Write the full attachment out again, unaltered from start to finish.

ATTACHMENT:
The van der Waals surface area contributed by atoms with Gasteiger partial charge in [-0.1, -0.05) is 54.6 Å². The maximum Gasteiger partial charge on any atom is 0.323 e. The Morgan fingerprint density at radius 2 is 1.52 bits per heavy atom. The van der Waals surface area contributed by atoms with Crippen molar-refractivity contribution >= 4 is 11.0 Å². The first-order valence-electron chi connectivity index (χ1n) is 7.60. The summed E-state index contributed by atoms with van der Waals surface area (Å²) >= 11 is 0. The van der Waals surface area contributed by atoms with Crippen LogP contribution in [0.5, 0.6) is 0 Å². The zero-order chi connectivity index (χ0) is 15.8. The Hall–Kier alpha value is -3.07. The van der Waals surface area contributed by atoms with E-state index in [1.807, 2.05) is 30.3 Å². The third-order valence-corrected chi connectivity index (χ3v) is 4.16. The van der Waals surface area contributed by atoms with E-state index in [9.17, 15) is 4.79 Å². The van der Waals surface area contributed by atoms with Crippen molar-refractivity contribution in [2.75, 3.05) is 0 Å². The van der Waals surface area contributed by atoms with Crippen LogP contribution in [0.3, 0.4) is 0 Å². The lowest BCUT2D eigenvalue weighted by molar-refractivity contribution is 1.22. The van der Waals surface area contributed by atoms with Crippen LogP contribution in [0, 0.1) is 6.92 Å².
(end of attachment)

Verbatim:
The van der Waals surface area contributed by atoms with Gasteiger partial charge in [-0.1, -0.05) is 54.6 Å². The maximum Gasteiger partial charge on any atom is 0.323 e. The Morgan fingerprint density at radius 2 is 1.52 bits per heavy atom. The van der Waals surface area contributed by atoms with Crippen molar-refractivity contribution >= 4 is 11.0 Å². The first-order valence-electron chi connectivity index (χ1n) is 7.60. The summed E-state index contributed by atoms with van der Waals surface area (Å²) >= 11 is 0. The van der Waals surface area contributed by atoms with Crippen LogP contribution in [0.5, 0.6) is 0 Å². The zero-order chi connectivity index (χ0) is 15.8. The Hall–Kier alpha value is -3.07. The van der Waals surface area contributed by atoms with E-state index in [1.807, 2.05) is 30.3 Å². The third-order valence-corrected chi connectivity index (χ3v) is 4.16. The van der Waals surface area contributed by atoms with E-state index in [9.17, 15) is 4.79 Å². The van der Waals surface area contributed by atoms with Crippen molar-refractivity contribution in [2.75, 3.05) is 0 Å². The van der Waals surface area contributed by atoms with Crippen LogP contribution in [0.3, 0.4) is 0 Å². The lowest BCUT2D eigenvalue weighted by molar-refractivity contribution is 1.22. The van der Waals surface area contributed by atoms with Crippen LogP contribution in [0, 0.1) is 6.92 Å².